During my more than 37 years of U.S. Navy/Defense Department service, I must have used a good number of Skilcraft U.S. Government pens, just like so many other military and federal government people.
Although I've been retired for more than 11 years, I still have a couple of the old pens in my desk at home.
The handy, inexpensive and disposable pen is an unsung hero.
So I was pleased to come across a Stars and Stripes piece on the Skilcraft pen.
If you're in the military, you know Skilcraft U.S. Government pens. It's the same for anyone who's worked for the federal government or addressed a package at the post office. The ubiquitous silver-and-black pens turn 50 this month. Here are some fun facts about them:
It all started with a 13 million-pen mistake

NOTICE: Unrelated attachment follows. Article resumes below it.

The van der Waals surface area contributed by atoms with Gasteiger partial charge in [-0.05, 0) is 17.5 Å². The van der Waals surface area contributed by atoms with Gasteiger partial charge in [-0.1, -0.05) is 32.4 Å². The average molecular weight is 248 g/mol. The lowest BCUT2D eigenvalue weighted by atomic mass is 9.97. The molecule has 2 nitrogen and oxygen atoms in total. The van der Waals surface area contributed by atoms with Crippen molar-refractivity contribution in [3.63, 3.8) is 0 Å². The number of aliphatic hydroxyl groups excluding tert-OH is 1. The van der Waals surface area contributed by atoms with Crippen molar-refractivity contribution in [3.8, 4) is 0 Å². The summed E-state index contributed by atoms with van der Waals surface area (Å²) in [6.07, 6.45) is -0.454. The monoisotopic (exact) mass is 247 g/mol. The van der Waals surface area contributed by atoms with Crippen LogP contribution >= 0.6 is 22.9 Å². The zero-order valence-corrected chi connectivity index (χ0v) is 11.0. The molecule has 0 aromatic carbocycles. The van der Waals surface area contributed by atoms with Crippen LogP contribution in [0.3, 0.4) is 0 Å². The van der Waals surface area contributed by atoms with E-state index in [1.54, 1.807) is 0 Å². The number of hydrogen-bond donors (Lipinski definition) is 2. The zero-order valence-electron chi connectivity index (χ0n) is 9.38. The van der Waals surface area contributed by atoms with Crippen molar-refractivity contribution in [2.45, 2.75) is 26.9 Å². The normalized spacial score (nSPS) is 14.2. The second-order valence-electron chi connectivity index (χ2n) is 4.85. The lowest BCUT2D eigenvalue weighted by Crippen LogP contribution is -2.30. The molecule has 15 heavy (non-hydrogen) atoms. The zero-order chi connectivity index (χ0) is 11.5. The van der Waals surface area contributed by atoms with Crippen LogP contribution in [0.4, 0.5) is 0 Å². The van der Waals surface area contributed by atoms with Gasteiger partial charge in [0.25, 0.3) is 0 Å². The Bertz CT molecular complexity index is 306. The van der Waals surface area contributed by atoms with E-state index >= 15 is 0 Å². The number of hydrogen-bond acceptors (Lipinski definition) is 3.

The nonprofit organization National Industries for the Blind was tapped to supply pens after another manufacturer made 13 million defective ballpoints in 1967. The Skilcraft was introduced to government buyers on April 20, 1968, and it's been going strong ever since.
They're made by the visually impaired
For five decades, the task of making the pens has been entrusted to blind workers. The pens are sold to the federal government through a program started in 1938 to create jobs for people with disabilities. In 2016, the AbilityOne program sold $3.3 billion in goods and services, with more than half coming from military orders
You can read the rest of the piece via the below link.
Note: The above photo is of the Skilcraft Memoranda book, which was a companion to the pen.